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To Open in Bell This Week : Salvation Army to Run Shelter for Homeless

December 24, 1987|RITA PYRILLIS | Times Staff Writer

BELL — The Salvation Army plans to begin operating its first emergency shelter for the homeless in the Southeast area this week in a federally owned warehouse across from the California Bell Club.

"We're shooting to open by Christmas, but it looks like it might be Monday," said Carol Whitthoff, divisional social services consultant for the Salvation Army. "We are still hiring staff."

The 18,000-square-foot facility will be open only in the winter. It will house up to 200 homeless men and women who will be bused from a Salvation Army shelter in Huntington Park and two shelters in Los Angeles.

Initial Opposition

Although city officials initially opposed the idea of busing the homeless to Bell from elsewhere in Los Angeles County, the City Council gave its support to the shelter earlier this month after several changes were made in the plan. One councilman said he still has reservations, however.

"I still say it's not the greatest way to handle the homeless problem," said Councilman George Cole, who had initially branded the proposal as "horrible social planning."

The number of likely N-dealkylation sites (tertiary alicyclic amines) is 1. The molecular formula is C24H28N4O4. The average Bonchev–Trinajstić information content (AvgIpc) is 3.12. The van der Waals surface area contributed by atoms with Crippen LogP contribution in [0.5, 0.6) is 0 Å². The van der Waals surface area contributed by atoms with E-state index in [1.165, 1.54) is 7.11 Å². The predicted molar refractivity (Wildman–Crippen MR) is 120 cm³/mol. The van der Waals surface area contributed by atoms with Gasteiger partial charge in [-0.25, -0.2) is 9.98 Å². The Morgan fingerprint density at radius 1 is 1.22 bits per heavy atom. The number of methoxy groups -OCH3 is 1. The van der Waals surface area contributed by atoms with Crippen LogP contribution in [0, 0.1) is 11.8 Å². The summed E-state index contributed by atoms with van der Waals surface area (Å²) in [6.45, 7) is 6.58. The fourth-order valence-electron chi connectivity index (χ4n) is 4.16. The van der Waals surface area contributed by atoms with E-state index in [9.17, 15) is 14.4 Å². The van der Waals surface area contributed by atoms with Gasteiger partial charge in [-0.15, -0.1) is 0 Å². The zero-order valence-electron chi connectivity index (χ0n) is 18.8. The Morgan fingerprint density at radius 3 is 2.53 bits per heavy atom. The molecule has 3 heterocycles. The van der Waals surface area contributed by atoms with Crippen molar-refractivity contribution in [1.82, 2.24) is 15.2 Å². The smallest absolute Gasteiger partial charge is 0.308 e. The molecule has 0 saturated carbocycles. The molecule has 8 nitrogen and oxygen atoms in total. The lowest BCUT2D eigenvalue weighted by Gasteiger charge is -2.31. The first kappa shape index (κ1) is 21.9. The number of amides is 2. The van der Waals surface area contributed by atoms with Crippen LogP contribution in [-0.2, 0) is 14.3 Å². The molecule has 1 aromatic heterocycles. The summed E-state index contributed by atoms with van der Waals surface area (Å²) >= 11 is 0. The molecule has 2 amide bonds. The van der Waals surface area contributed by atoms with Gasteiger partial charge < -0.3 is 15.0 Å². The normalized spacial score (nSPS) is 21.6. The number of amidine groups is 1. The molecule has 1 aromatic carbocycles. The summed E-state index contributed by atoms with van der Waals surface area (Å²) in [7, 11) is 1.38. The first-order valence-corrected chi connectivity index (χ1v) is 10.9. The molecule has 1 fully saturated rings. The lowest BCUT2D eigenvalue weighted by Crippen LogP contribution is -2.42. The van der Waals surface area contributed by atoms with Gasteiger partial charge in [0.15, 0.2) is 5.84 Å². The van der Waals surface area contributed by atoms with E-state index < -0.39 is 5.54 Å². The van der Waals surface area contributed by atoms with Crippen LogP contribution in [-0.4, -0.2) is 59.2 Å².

On Monday, Los Angeles developers Nathan Shappell and Guilford Glazer presented the Salvation Army with a $25,000 check to pay operational costs for the shelter's first several weeks, Whitthoff said. Shappell and Glazer are expected to raise another $25,000 to cover costs for the entire three months the shelter will operate.

The facility is one of 12 temporary Salvation Army shelters to open in recent weeks. It will be the first shelter for the homeless in California to be on federal property and controlled by the General Services Administration, said Russell Prince, director of development for the Salvation Army.

Tucked among several warehouses in the Federal Supply Service Center on Rickenbacker Road, off Eastern Avenue, the shelter will mainly serve people from within five miles of Bell, Whitthoff said, but those from outside the area will not be turned away.

Suggested by Judge

The shelter was suggested last winter by U. S. Circuit Judge Harry Pregerson, a frequent and outspoken advocate for the homeless.

"The nice story here is that you've got a full partnership with the federal government, the Salvation Army and local officials," Pregerson said. "I am hoping this (shelter) will be a model that is repeated in the West and other areas of the country."

The homeless will be registered and bused to Bell from Salvation Army centers at 6002 Rita Ave., Huntington Park, and at 140 N. Eastman Ave. and 5280 Beverly Blvd., Los Angeles. They will arrive at 6 p.m. and receive food and a shower before being bused back to the other centers at 6 the next morning.

If the weather is bad, the homeless will be allowed to stay at the shelter during the day, Whitthoff said.

After three months, the Salvation Army and Bell officials will evaluate the shelter and decide whether to keep it open all year.

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